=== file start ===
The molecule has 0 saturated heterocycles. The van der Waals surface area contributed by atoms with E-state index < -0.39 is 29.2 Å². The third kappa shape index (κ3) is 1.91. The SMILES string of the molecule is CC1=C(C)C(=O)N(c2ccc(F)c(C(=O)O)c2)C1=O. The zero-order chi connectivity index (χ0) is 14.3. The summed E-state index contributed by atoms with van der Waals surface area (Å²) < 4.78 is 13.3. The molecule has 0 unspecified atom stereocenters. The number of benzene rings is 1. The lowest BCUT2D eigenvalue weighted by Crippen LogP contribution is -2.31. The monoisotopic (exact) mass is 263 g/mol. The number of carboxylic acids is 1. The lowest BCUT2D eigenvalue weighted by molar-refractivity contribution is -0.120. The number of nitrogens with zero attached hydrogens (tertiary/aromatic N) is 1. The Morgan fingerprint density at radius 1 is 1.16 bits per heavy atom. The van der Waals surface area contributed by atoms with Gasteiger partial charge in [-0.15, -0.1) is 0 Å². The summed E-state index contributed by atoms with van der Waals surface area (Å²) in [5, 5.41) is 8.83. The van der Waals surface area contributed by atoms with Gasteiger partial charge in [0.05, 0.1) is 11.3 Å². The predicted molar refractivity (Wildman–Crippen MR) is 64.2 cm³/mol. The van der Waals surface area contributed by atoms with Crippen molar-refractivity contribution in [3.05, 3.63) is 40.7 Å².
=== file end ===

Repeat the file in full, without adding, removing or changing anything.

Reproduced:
The molecule has 0 saturated heterocycles. The van der Waals surface area contributed by atoms with E-state index < -0.39 is 29.2 Å². The third kappa shape index (κ3) is 1.91. The SMILES string of the molecule is CC1=C(C)C(=O)N(c2ccc(F)c(C(=O)O)c2)C1=O. The zero-order chi connectivity index (χ0) is 14.3. The summed E-state index contributed by atoms with van der Waals surface area (Å²) < 4.78 is 13.3. The molecule has 0 unspecified atom stereocenters. The number of benzene rings is 1. The lowest BCUT2D eigenvalue weighted by Crippen LogP contribution is -2.31. The monoisotopic (exact) mass is 263 g/mol. The number of carboxylic acids is 1. The lowest BCUT2D eigenvalue weighted by molar-refractivity contribution is -0.120. The number of nitrogens with zero attached hydrogens (tertiary/aromatic N) is 1. The Morgan fingerprint density at radius 1 is 1.16 bits per heavy atom. The van der Waals surface area contributed by atoms with Gasteiger partial charge in [-0.15, -0.1) is 0 Å². The summed E-state index contributed by atoms with van der Waals surface area (Å²) in [5, 5.41) is 8.83. The van der Waals surface area contributed by atoms with Gasteiger partial charge in [0.05, 0.1) is 11.3 Å². The predicted molar refractivity (Wildman–Crippen MR) is 64.2 cm³/mol. The van der Waals surface area contributed by atoms with Crippen molar-refractivity contribution in [3.05, 3.63) is 40.7 Å².